Sen. Joe Manchin, Democrats’ Last Voice of Reason

April 27, 2021

Senator Joe Manchin remains as one of the only voices of reason left within the Democratic Party. In a party that seems to have rendered the conventional American liberal as an endangered species, replacing them with left-winged ideologues who all share a mutual disdain for the Constitution, Joe Manchin continues to stand his ground, unwilling to compromise with the radical left’s desire to consolidate power for themselves.


 Senator Joe Manchin (D-WV) pushed back against progressive Democrats on Sunday who had called him a “roadblock” to their far-left policy initiatives, after Manchin had asserted that “I am not going to be part of blowing up this Senate of ours or basically this democracy of ours or the Republic that we have,” in opposition to the Democrats’ effort to get rid of the Senate filibuster.

It is not often to see a Democrat in Washington (or a Republican for that matter) with much of a spine. Senator Manchin is one of the last remaining voices on Capitol Hill whose beliefs are more reminiscent of the healthy discourse that used to occur between liberals and conservatives. It is this once thriving discourse that has guided America through turbulent times. Sure, liberals will always harbor their reservations towards conservatives, and vice-versa. But there was once a time where both liberals and conservatives shared a mutual respect for the Constitution, and the procedures that each congressional chamber had adopted along with it to further strengthen the continuity of our Republic.

The Democrats’ sudden collective desire to rid the Senate of its legislative filibuster is indicative of a party that has abandoned any previous intention of working with Republicans in pursuit of ridding their political opponents from the halls of power. This trend is further exacerbated by a generation of young Americans who are worryingly unappreciative of the severe implications of tearing down traditional constitutional safeguards in pursuit of making the government “more democratic.”

As Americans, we are admittedly often frustrated with the legislative gridlock that Congress is known for. It would seem that, almost every day, it is becoming increasingly obvious that the legislature is not listening to the citizens in which it was elected to serve. Such frustration, therefore, has merit. However, there is another reason why the Congress is a naturally gridlocked institution: the Founders designed it that way.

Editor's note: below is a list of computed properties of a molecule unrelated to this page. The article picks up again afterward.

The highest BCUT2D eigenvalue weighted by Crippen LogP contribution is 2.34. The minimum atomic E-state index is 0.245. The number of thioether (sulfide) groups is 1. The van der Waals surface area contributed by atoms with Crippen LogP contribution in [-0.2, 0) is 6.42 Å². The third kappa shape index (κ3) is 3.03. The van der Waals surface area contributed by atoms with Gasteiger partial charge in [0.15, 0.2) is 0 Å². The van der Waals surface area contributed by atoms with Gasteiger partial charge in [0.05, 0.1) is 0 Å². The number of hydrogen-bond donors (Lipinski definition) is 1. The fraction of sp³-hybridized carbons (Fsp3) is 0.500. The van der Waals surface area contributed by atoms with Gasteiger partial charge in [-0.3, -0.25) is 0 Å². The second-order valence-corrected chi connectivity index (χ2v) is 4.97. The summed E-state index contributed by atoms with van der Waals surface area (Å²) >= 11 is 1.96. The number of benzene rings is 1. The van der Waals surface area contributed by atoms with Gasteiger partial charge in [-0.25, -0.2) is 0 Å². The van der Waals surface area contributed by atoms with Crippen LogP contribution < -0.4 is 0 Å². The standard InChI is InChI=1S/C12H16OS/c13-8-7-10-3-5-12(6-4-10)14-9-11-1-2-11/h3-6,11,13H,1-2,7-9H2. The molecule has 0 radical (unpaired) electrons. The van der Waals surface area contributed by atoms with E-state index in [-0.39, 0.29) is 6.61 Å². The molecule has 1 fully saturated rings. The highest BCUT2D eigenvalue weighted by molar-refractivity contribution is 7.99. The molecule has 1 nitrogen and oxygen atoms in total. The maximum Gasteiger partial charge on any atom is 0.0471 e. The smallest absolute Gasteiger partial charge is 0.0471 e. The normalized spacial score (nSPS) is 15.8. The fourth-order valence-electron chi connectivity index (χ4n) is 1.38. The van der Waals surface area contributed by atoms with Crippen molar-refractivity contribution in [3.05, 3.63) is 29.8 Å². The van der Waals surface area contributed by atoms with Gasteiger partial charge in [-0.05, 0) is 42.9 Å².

Democracy is often regarded as pivotal to our nation’s existence. The term “democracy” is laced in almost every political speech, and young Americans are taught how the United States is the strongest democracy in world history. To a certain extent, this is true. Our government allows for the democratic selection of our representatives, who (in theory) work for us.

However, Manchin’s lone and adamant opposition to ending the Senate filibuster is a grim reminder of what happens when democracy is taken to unhealthy extremes, as well as to why our Republic is skeptical of simple majority rule. 

The Senate filibuster requires a 60-vote concurrence to end debate and bring a bill to a vote. Critics of this measure have argued that this is used by the minority to delay and hold up bills that they don’t like.

The filibuster, however, is an imperative component of encouraging thoughtful debate within the Senate. It encourages our lawmakers to act with deliberation when creating policy, instead of a bare 51 majority being able to push through whatever legislation they want without regard for the other 49. Granted, the filibuster is technically not a built-in component of the Constitution, but rather a procedure the Senate itself decided to adopt; but such procedure is based upon the founding principle that calls for governments to act with deliberation, instead of relying on blind passion to force legislation without any regard for those who object.

Ending the filibuster will not serve as a remedy for the hyper-partisanship that bogs down Washington. Such a move would only allow a slim majority to circumvent such partisanship. Instead of slow and thoughtful debates on policy, we will have party majorities who will be more incentivized to ram their policy agenda down the throats of the opposition with little to no legislative discourse.

If the filibuster is successfully eliminated, the Democrats will most likely seek to reinstate it when they are once again reduced to a Senate minority. Nonetheless, Senator Manchin deserves credit where credit is due for his strong stance against stripping our nation of valuable safeguards that prevent tyranny of the majority. 

Luke Lattanzi, Staff Writer and Contributor at American Pigeon

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